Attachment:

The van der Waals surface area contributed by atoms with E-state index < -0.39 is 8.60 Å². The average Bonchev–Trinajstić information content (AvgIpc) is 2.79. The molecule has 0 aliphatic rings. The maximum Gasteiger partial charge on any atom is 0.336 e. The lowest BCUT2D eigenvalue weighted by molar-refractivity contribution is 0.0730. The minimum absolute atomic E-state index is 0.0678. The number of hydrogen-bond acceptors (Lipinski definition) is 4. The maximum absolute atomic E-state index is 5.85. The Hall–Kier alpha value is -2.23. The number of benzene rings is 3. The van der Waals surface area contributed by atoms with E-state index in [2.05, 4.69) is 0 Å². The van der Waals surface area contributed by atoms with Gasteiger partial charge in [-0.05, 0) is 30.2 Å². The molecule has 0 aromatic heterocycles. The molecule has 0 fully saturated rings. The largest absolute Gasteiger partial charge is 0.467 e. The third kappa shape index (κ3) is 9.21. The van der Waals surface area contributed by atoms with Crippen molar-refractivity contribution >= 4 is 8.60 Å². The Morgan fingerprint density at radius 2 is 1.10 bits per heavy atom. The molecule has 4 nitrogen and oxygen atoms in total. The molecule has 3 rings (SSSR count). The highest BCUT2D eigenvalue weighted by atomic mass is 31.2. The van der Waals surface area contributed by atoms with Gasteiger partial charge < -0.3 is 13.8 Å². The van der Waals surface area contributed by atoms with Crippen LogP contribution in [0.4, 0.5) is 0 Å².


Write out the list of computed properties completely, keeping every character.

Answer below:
The van der Waals surface area contributed by atoms with E-state index < -0.39 is 8.60 Å². The average Bonchev–Trinajstić information content (AvgIpc) is 2.79. The molecule has 0 aliphatic rings. The maximum Gasteiger partial charge on any atom is 0.336 e. The lowest BCUT2D eigenvalue weighted by molar-refractivity contribution is 0.0730. The minimum absolute atomic E-state index is 0.0678. The number of hydrogen-bond acceptors (Lipinski definition) is 4. The maximum absolute atomic E-state index is 5.85. The Hall–Kier alpha value is -2.23. The number of benzene rings is 3. The van der Waals surface area contributed by atoms with E-state index in [2.05, 4.69) is 0 Å². The van der Waals surface area contributed by atoms with Gasteiger partial charge in [-0.05, 0) is 30.2 Å². The molecule has 0 aromatic heterocycles. The molecule has 0 fully saturated rings. The largest absolute Gasteiger partial charge is 0.467 e. The third kappa shape index (κ3) is 9.21. The van der Waals surface area contributed by atoms with Crippen molar-refractivity contribution >= 4 is 8.60 Å². The Morgan fingerprint density at radius 2 is 1.10 bits per heavy atom. The molecule has 4 nitrogen and oxygen atoms in total. The molecule has 3 rings (SSSR count). The highest BCUT2D eigenvalue weighted by atomic mass is 31.2. The van der Waals surface area contributed by atoms with Gasteiger partial charge < -0.3 is 13.8 Å². The van der Waals surface area contributed by atoms with Crippen LogP contribution in [0.4, 0.5) is 0 Å².